Last week, Sylvain Chomet got an early and Jacques Tati a very late Christmas present. The New York Film Critics Circle, the nation's oldest organization of movie reviewers, chose The Illusionist as the best animated film of 2010. Every other critics' group had named Toy Story 3 as the winner in that category, and the very notion of ignoring what many people consider the year's finest film, of any kind, seemed piquant at best, perverse at worst. I, for one, thought the New Yorkers who chose The Illusionist were nuts; and I'm not only a critic, I'm also a member.
Still, the NYFCC accomplished four possibly useful services. To moviegoers who hardly need to be reminded of Toy Story 3, the reviewers called attention to a worthy film affirmative action being a critic's favorite act of seasonal benevolence. They thought outside the CGI box to honor a throwback work that was created mostly in the hand-drawn style of cartoon masters from the early Walt Disney to Japan's ani-maker Hayao Miyazaki. They paid posthumous homage to French actor-director Jacques Tati, who died in 1982, and whose screen character and original scenario inspired Chomet's new film. Finally, they alerted the members of the Motion Picture Academy who will nominate three titles for Best Animated Feature that The Illusionist, which cost little to produce and is likely to attract only a small audience, deserves serious consideration next to Toy Story 3, How to Train Your Dragon, Tangled and the usual expensive megahits.
Chomet, 47, won another NYFCC award (and an Oscar nomination) for his effervescent 2003 debut feature The Triplets of Belleville. This tale of an elderly woman's selfless intrigues with her bicycling grandson, some kidnapping mafiosi and three crazy chanteuses delighted all who saw it. One of these was Tati's daughter Sophie, who gave Chomet permission to turn one of her father's scripts, written some 50 years ago, into an animated feature. Tati, born Jacques Tatischeff of Russian heritage, performed as a mime in French music halls before making his name with a series of droll feature films: Jour de fête in 1948, Mr. Hulot's Holiday in 1953, Mon oncle in 1958, Playtime in 1967 and Traffic in 1971. Like The Triplets of Belleville, these were imaginative comedies employing few understandable words. Chomet based The Illusionist's main character on Tati's screen personality; and though he fleshed out the scenario and changed the main locale from Prague to Edinburgh, this is as faithful an adaptation as any Tatiist could wish for.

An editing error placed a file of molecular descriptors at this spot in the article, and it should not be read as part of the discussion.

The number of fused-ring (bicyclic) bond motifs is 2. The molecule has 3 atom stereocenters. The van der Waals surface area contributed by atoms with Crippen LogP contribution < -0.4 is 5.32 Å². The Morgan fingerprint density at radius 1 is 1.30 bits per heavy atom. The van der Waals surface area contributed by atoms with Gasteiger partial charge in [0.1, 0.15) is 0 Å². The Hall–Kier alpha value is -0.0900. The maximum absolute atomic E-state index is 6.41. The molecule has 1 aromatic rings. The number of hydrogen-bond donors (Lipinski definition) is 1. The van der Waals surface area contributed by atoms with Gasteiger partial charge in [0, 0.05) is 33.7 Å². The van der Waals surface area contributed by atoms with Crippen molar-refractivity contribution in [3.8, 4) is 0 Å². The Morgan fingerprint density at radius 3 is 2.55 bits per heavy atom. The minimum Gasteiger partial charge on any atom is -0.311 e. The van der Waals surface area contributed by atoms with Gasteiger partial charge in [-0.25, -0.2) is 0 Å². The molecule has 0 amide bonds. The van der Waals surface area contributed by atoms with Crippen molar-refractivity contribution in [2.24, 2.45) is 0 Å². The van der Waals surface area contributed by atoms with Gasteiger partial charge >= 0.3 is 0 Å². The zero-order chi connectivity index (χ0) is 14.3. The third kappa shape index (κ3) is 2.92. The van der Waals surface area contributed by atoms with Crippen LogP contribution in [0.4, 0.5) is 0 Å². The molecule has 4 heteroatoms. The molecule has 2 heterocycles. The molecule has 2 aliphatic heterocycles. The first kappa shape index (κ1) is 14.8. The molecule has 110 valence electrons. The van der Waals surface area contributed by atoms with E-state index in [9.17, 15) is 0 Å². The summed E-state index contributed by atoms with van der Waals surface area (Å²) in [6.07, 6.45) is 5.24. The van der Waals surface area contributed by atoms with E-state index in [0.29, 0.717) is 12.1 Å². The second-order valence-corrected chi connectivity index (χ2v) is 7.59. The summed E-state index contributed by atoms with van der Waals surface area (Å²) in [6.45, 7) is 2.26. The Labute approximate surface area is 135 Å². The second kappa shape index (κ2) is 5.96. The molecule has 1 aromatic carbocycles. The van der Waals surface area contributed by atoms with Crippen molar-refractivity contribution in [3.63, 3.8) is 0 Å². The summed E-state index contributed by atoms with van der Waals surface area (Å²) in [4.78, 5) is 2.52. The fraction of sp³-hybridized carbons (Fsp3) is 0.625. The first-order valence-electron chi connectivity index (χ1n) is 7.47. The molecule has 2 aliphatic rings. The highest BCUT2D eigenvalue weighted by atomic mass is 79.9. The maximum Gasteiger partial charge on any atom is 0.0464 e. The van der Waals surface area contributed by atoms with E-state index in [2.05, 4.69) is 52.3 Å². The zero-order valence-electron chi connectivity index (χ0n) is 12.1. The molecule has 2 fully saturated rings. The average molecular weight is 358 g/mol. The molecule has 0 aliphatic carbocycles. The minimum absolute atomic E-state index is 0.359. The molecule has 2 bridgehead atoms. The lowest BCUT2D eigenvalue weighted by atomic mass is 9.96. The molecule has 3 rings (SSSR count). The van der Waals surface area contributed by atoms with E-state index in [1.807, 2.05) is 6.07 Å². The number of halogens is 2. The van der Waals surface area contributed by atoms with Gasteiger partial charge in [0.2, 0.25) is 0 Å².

It's the late 1950s, and Tatischeff is a French magician of the old school a dour soul performing sleight-of-hand in front of small crowds in moldy theaters. On a tour of England he must wait for seeming hours as a rowdy rock band raises adored screams, and when he does get to step on stage only two spectators are left: a boy explaining to his weary mother how the tricks were done. In a Scottish pub whose owner is one of the magician's few admirers, Tatischeff meets Alice, a doleful young woman employed as a cleaner. Charmed by his kindly attention, and believing he can perform real magic, she accompanies him to his next gig in Edinburgh, where they stay at a hotel for circus and vaudeville performers tiny Alice sleeping in the large bed, tall Tatischeff uncomfortably jackknifed on a small couch in the sitting room. Could romance brew in this dismal milieu? Yes, but not involving the old illusionist. Ardent young men are always available for a pretty girl; but magicians, we are told, do not exist.